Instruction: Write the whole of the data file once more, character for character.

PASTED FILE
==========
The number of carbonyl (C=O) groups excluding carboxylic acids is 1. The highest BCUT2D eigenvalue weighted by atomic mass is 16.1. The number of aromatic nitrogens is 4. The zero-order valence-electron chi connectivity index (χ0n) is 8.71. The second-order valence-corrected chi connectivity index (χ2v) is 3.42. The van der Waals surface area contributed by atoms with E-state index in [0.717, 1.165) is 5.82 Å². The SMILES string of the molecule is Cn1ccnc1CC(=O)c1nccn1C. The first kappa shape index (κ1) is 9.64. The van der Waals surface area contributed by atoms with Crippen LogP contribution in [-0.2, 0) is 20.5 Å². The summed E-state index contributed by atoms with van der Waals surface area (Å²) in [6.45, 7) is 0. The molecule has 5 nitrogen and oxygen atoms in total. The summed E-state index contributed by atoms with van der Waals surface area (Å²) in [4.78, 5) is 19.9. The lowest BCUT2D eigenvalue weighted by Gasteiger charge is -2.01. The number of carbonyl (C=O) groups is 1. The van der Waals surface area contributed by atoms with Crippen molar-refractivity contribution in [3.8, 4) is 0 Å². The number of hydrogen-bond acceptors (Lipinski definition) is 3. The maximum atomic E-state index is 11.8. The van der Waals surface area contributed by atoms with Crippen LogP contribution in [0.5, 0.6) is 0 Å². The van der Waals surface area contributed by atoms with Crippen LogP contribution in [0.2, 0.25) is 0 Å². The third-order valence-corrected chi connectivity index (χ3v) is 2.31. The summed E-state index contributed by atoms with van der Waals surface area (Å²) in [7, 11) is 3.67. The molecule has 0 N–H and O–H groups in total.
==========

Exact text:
The number of carbonyl (C=O) groups excluding carboxylic acids is 1. The highest BCUT2D eigenvalue weighted by atomic mass is 16.1. The number of aromatic nitrogens is 4. The zero-order valence-electron chi connectivity index (χ0n) is 8.71. The second-order valence-corrected chi connectivity index (χ2v) is 3.42. The van der Waals surface area contributed by atoms with E-state index in [0.717, 1.165) is 5.82 Å². The SMILES string of the molecule is Cn1ccnc1CC(=O)c1nccn1C. The first kappa shape index (κ1) is 9.64. The van der Waals surface area contributed by atoms with Crippen LogP contribution in [-0.2, 0) is 20.5 Å². The summed E-state index contributed by atoms with van der Waals surface area (Å²) in [6.45, 7) is 0. The molecule has 5 nitrogen and oxygen atoms in total. The summed E-state index contributed by atoms with van der Waals surface area (Å²) in [4.78, 5) is 19.9. The lowest BCUT2D eigenvalue weighted by Gasteiger charge is -2.01. The number of carbonyl (C=O) groups is 1. The van der Waals surface area contributed by atoms with Crippen molar-refractivity contribution in [3.8, 4) is 0 Å². The number of hydrogen-bond acceptors (Lipinski definition) is 3. The maximum atomic E-state index is 11.8. The van der Waals surface area contributed by atoms with Crippen LogP contribution in [0.5, 0.6) is 0 Å². The van der Waals surface area contributed by atoms with Crippen LogP contribution in [0.2, 0.25) is 0 Å². The third-order valence-corrected chi connectivity index (χ3v) is 2.31. The summed E-state index contributed by atoms with van der Waals surface area (Å²) in [7, 11) is 3.67. The molecule has 0 N–H and O–H groups in total.